Diplomatic Representation in US
Ambassador: Gabriel SILVA Lujan
Embassy: 2118 Leroy Place NW, Washington, DC 20008
US Diplomatic Representation
Ambassador: P. Michael McKinley
Embassy: Calle 22D Bis, No. 47-51, Bogotá
Mailing Address: APO AA 34038
Telephone: (571) 315-0811
FAX: (571) 315-2197
Consulates are in:
A. D. P. Bldg., 1211 N. Westshore Bl., Suite 411,
Tampa, FL 33607.
3379 Peachtree Rd., Suite 555,
Atlanta, GA 30326.
Consulates General are in:
8383 Wilshire Bl., Suite 420,
Beverly Hills, CA 90211.
595 Market St., Suite 2130,
San Francisco, CA 94105.
1107 17th Street, Suite 1007, NW
Washington, D.C. 20009.
280 Aragon Av.,
Coral Gables, FL 33134.
500 N. Michigan Av., Suite 2040,
Chicago, IL 60611.
(312) 923-1196, FAX (312) 923-1197
1844 World Trade Cen, 2 Canal St.,
New Orleans, LA 70130.
535 Boylston St., 11th Floor,
Boston, MA 02116.
10 E. 46th St.,
New York, NY 10017.
Edificio Mercantil Plaza,Ponce de Leon Av., Suite 814,
Hato Rey, Puerto Rico 00918.
2990 Richmond Av., Suite 200,
Houston, TX 77098.
Embassy and Consulate Web Sites for Colombia
U.S. Embassy in Colombia
Embassy of Colombia Web Site
The United States established diplomatic relations with Colombia in 1822, following its independence from Spain. Colombia is a middle-income country and one of the oldest democracies in Latin America. It has seen nearly half a century of intense armed conflict with insurgent and paramilitary groups perpetuated by their involvement in widespread illegal drug production and trafficking, along with criminal and narcotics trafficking organizations. Peace talks between the Government of Colombia and the Revolutionary Armed Forces of Colombia (FARC) began in Oslo, Norway on October 18, 2012 and negotiations will move to Havana, Cuba in November 2012. Long-term U.S. interests in the region include promoting security, stability, and prosperity in Colombia, and Colombia has made progress in addressing its security, development, and governance challenges.
The country's National Consolidation Plan seeks to re-establish state control and legitimacy in strategically important areas previously dominated by illegal armed groups through a phased approach that combines security, counternarcotics, and economic and social development initiatives. U.S. policy toward Colombia supports the government's efforts to strengthen its democratic institutions, promote respect for human rights and the rule of law, foster socio-economic development, address immediate humanitarian needs, and end the threats to democracy posed by narcotics trafficking and terrorism.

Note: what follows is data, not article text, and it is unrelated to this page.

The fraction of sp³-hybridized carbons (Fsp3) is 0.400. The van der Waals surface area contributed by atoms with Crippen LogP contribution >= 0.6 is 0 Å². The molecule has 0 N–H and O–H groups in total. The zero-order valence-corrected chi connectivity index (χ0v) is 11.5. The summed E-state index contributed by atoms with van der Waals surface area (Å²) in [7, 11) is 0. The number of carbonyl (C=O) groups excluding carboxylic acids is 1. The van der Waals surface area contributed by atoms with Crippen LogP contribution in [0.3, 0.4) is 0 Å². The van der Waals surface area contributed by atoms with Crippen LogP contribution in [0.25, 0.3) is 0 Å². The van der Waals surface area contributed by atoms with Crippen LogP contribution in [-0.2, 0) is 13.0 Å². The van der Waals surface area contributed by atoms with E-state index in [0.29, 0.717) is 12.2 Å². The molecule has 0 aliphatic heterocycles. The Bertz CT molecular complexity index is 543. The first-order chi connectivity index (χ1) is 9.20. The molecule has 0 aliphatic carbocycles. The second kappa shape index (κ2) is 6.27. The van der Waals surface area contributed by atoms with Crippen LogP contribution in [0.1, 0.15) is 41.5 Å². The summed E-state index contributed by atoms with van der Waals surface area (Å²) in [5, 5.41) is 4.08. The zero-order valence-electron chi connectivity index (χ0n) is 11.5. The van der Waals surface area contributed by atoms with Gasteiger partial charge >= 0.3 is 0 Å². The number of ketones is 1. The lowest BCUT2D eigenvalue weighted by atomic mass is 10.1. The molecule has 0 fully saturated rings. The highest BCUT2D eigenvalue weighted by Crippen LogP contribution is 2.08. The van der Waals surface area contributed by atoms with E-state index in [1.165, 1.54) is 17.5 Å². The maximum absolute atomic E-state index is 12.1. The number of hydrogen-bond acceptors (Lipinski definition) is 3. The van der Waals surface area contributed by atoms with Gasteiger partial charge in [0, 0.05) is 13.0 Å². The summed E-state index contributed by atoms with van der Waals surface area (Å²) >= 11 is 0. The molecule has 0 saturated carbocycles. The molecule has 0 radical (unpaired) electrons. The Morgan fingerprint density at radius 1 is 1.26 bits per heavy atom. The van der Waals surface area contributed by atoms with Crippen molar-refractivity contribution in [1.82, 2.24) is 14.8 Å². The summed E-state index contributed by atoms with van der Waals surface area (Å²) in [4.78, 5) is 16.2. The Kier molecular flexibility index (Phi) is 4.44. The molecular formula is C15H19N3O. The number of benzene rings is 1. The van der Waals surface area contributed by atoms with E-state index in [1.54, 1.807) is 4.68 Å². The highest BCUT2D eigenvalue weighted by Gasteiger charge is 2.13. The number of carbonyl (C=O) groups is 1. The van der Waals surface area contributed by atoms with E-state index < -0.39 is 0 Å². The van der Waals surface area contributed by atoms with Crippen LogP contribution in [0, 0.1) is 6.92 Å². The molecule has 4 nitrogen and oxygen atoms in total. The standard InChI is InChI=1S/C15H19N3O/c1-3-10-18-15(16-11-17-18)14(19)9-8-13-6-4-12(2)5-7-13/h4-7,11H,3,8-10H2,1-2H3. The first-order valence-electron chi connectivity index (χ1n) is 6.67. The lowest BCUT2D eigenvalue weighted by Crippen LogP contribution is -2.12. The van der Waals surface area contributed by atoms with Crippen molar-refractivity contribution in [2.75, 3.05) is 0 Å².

The United States and Colombia have signed agreements on trade, environmental protection, asset sharing, chemical control, ship-boarding, renewable and clean energy, science and technology, and civil aviation.
U.S. Assistance to Colombia
The U.S. Government supports the Colombian Government's National Consolidation Plan by selectively working in key "consolidation zones," where drug trafficking, violence, and the lack of government presence have historically converged. The U.S. Government coordinates its efforts in these areas through the Colombia Strategic Development Initiative, an inter-agency, whole-of-government approach to providing U.S. assistance in eradication and interdiction; capacity building of the military, national police, and prosecutor units; creation of viable options for citizens in the licit economy, particularly in the agricultural sector. Our programs also provide more general support for the implementation of Colombian Government reforms in land restitution; reparations for victims and vulnerable populations; demobilization and reintegration of ex-combatants; promoting respect for human rights and the rule of law and protection of vulnerable citizens (such as human rights and labor activists); and addressing global climate change and environmental issues in one of the most ecologically diverse countries in the world.
Bilateral Economic Relations
The United States is Colombia's largest trading partner, and the two countries' free trade agreement entered into force in May 2012. The U.S.-Colombia Trade Promotion Agreement aims to improve the investment environment, eliminate tariffs and other barriers to U.S. exports, expand trade, and promote economic growth in both countries. U.S. exports to Colombia include machinery, oil, agricultural products, organic chemicals, and plastic. U.S. imports from Colombia include crude oil, gold, coffee, cut flowers, textiles, and bananas. Approximately 250 U.S. businesses conduct at least some operations in Colombia. U.S. direct investment in Colombia is primarily concentrated in the mining and manufacturing sectors.
Colombia's Membership in International Organizations
Colombia and the United States belong to a number of the same international organizations, including the United Nations, Organization of American States, International Monetary Fund, World Bank, and World Trade Organization.
Colombia maintains an embassy in the United States at 2118 Leroy Place NW, Washington, DC 20008 (tel. 202-387-8338).
More information about Colombia is available from the Department of State and other sources, some of which are listed here:
Department of State Colombia Page
Department of State Key Officers List
CIA World Factbook Colombia Page
U.S. Embassy: Colombia
USAID Colombia Page
History of U.S. Relations With Colombia
Human Rights Reports
International Religious Freedom Reports
Trafficking in Persons Reports
Narcotics Control Reports
Investment Climate Statements
Office of the U.S. Trade Representative Countries Page
U.S. Census Bureau Foreign Trade Statistics
Export.gov International Offices Page
Library of Congress Country Studies
Travel and Business Information